PW skill in playing, and many came to the conclusion IT gjg5
"Wjll that he was the equal of some crack players. His .Ea 12
fk name was Walla Tonka. He had a peculiar his- IJmmK
'l I tory. It was as true as it was romantic. An In- 0? I
iSslillll7 1 I I Mian's verbal promise is said to be as good as the mMii r'' '&v
WISsB!kJi lilt I if white man's written contract. This has certainly fiimiVif
I K llfhlll ' b11 verified in the case of Walla Tonka. Three M .f
V ulnMMl y119 a& Walla Tonka attended a green corn 1? lSffl ' Ttt0W& Y-jB-l-
i l&yl I '''' ' '7 danoe at Ultima Thule in the Choctaw Nation, SlSg&$ il M I vtk. W!3 I
' WlMryM " '' near the Arkansas line. There he met a beautiful EmiMi f, J JM$wW?
l I y i I Indian maiden named Tookah Ingamore, who fShfMmf KJJIUBL
l tWli I WmMiA ) I I ' completely captured the affections of the young 1 f&lWip1
) WmmWMiidl I ' I Ml I that he had a rival. He bore the euphonious name pP-iSaJBl JtZ8 'k. X.
MMmimmmi m, i I f Eaie Jt that he was more favor-1 "
Wl liWt m ab,y recved y dusky maiden than Walla - ' j
liWtl AlwMaV mMimUr Tonka.- But this did not deter him in his resolve. I
l iWlUnmf'Wml I He offered Tookah's father thirty-five ponies for - j
' Jm i I iwMllW ' I nis oausher. To his consternation he found out -. . i,. ... : 't
A ' 1fiIf that Ms rival had been there ahead of him and 1 1 At last ihe oy arrived when Wofo sbouJJ be shot. His wife "1
' ' 'iLli I the deal had been closed. This was too much for ; wo5 inconsoabe. I
NE of the striking features of the base-baU
world during the past season was the play
ing of a team composed exclusively of In
dians from the Indian Territory. One of them at
tracted more than usual attention by his unusual
skill in playing, and many came to the conclusion
that he was the equal of some crack players. His
name was Walla Tonka. He had a peculiar his
tory. It was as true as it was romantic. An In
dian's verbal promise is said to be as good as the
white man's written contract. This has certainly
been verified in the case of Walla Tonka. Three
years ago Walla Tonka attended a green corn
dance at Ultima Thule in the Choctaw Nation,
near the Arkansas line. There he met a beautiful
Indian maiden named Tookah Ingamore, who
completely captured the affections of the young
brave. He fell madly in love with her. He deter
mined to claim her for his own. But he learned
that he had a rival. He bore the euphonious name
of Eagle Eye. It appears that he was more favor
ably received by the dusky maiden than Walla
Tonka. But this did not deter him in his resolve.
He offered Tookah's father thirty-five ponies for
his daugh'er. To his consternation he found out
that his rival had been there ahead of him and
the deal had been closed. This was too much for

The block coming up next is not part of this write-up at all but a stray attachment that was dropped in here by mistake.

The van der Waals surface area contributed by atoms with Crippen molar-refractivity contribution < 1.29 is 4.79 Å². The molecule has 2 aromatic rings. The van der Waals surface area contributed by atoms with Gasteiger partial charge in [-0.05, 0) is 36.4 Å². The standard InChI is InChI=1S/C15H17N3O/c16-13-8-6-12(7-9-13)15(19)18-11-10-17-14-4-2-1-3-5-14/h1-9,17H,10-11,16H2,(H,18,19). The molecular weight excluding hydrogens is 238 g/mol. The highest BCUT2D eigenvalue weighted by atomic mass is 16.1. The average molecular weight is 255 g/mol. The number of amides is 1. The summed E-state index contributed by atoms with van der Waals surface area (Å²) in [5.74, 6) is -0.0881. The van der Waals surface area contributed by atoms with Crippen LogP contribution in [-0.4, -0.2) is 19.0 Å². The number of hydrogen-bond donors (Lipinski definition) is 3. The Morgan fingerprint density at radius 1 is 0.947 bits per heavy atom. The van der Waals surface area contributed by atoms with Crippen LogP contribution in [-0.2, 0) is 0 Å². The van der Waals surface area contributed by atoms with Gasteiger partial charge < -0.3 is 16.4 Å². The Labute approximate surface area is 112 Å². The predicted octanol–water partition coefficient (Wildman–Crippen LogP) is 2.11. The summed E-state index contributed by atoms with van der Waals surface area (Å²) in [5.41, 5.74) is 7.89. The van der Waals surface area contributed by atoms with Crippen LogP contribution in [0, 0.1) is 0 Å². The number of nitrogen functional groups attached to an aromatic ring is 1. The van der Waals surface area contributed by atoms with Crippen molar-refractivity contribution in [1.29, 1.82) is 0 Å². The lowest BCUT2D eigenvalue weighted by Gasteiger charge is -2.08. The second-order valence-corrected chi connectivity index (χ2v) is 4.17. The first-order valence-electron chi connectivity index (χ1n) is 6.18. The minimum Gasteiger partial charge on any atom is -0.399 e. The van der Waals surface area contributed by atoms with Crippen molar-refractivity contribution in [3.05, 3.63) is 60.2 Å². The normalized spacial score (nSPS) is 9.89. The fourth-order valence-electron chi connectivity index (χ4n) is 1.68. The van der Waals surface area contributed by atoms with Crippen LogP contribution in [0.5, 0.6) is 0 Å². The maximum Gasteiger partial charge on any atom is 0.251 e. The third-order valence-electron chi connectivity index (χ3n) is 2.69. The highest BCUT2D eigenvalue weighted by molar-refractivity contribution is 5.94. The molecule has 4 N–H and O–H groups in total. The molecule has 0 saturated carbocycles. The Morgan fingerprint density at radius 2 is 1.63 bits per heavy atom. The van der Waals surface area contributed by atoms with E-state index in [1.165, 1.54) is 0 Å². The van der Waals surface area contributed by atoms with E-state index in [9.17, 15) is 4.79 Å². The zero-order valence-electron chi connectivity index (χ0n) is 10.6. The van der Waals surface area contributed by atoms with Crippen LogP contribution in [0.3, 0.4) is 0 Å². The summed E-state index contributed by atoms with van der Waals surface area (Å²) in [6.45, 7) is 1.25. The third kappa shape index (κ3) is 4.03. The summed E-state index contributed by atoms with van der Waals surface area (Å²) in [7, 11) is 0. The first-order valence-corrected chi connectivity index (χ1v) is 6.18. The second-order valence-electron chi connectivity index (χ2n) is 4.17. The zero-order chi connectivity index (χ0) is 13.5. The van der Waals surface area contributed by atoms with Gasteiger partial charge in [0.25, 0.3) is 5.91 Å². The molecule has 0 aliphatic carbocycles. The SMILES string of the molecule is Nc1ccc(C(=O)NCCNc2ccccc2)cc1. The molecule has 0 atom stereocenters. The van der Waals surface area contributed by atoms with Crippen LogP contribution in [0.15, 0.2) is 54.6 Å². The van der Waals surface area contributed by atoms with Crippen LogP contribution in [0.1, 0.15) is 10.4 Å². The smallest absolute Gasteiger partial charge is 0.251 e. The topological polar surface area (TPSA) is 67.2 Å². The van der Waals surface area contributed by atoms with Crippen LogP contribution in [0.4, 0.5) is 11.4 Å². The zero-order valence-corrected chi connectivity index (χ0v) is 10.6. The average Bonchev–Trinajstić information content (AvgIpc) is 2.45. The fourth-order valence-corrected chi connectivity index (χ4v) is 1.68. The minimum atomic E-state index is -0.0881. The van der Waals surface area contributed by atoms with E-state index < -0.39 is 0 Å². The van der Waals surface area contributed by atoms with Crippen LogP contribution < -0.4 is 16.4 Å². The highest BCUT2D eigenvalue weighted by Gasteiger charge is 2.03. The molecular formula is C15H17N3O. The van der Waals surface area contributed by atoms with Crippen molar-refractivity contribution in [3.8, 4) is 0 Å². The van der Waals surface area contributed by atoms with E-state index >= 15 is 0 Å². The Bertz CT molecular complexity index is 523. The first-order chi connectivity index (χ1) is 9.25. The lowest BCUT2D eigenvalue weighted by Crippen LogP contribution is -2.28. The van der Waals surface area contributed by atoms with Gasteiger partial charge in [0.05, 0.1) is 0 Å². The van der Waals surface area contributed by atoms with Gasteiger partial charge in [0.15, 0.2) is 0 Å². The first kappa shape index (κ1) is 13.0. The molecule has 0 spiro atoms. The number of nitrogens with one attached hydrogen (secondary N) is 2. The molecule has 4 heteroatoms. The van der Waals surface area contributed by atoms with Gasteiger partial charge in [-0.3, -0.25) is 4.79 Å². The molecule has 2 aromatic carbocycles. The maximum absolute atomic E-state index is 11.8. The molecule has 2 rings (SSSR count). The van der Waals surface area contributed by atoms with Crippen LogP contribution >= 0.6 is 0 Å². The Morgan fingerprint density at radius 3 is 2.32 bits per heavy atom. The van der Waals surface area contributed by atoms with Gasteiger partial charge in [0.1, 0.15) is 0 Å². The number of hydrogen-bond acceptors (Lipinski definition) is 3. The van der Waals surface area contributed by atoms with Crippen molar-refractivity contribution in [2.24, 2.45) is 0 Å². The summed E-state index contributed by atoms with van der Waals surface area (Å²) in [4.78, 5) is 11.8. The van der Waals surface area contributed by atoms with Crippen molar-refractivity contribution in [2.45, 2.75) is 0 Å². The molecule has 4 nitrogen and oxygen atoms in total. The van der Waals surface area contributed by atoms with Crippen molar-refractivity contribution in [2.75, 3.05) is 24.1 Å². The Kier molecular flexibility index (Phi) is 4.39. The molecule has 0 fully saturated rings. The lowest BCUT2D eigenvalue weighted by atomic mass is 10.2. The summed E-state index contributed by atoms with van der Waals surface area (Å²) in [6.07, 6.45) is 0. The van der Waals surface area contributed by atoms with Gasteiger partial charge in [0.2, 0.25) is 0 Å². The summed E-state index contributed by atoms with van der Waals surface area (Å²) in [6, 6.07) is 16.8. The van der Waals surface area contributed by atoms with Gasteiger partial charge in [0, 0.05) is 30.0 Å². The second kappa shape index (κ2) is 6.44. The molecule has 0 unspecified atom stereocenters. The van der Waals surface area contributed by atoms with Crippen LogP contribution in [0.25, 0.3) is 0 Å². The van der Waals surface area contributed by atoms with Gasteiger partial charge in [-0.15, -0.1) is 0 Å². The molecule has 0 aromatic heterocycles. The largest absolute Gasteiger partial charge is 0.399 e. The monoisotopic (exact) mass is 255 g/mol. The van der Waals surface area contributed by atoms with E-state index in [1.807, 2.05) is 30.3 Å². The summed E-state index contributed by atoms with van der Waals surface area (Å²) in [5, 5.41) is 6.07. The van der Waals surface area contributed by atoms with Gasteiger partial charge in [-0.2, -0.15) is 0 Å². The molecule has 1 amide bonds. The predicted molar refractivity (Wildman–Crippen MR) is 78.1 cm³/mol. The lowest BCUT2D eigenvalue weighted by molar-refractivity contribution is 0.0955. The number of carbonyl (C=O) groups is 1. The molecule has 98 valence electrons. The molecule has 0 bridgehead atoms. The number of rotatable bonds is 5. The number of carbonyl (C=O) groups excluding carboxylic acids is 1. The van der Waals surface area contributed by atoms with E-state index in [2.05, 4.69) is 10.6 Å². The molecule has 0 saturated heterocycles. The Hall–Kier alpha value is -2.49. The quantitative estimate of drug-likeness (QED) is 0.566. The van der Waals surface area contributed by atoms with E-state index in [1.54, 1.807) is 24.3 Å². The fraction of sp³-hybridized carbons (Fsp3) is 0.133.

poor Walla Tonka. He determined on revenge.
In an unguarded moment he shot his rival through the heart. The excitement was intense. Walla Tonka was brought before a judge selected from among the
tribe tried and sentenced to be shot While the trial was speedy the execution of the sentence was delayed. The condemned man was given three years in
which to make his arrangements, for death. He was not cast into prison, but was let go on his parole of honor that he would return to receive the sentence impos
ed by the court. No one who knew the young brave doubted that he would return to be executed. Not long after the killing of his rival, Walla Tonka went again
to the father of the maiden and renewed his suit. The old warrior was willing and agreed that the wedding should take place.. His daughter was beginning to
forget her dead lover and to admire the bravery of Walla Tonka. Walla and Tookah lived together happily for three years. During this time Walla had become a
proficient base-ball player and was earning a handsome salary. He was a faithful husband and provided liberally for his companion. They lived in a little cottage
in the heart of the Indian country, and while they must have often thought of the coming doom for Walla, there was no visible sign of anything but happiness. At
last the day arrived when Walla should be shot His wife was inconsolable. Having arranged as well as he could for the future, he bade her an affectionate
farewell and started for the place of execution. No guards accompanied him. He went alone. A great crowd had assembled. His approach was the signal foi
many manifestations of approval. After blindfolding him, his hands were tied behind him. His breast was bared and a small piece of white paper placed over
the heart The next instant there was the sharp crack of a rifle and the murder of Eagle Eye was avenged. St. Louis Republic.
Wonderful Power of a Man Who Is
Sorely Afflicted.
One of the most remarkable newspa
per men in the world and perhaps the
most remarkable Is Aaron Smith, edi
tor of the Mount Pleasant Times-Review
of Texas. He writes his articles
with his toes or with the pen held in
his mouth, nor does he consider this
achievement as at all extraordinary.
Mr. Smith is a native of Miller Coun
ty, Arkansas, and was born without
arms. He acquired the gift of using
his feet for hands early and as natur
ally as other children learn t-3 use
their hands. When quite small he
learned to feed himself with his feet,
and at the age of 7 had learned to
write. About this time he entered
school, standing at the head of his
classes. He was no less at home on
the playground, where he engaged in
games of marbles, croquet and ball,
becoming an expert in marbles and
At an early age he began to map out
a course of life and to realize the im
portance of a thorough education.
Want of funds, however, prevented
more than a high school education, but
he afterwards finished the courses of
philosophy and logic and others at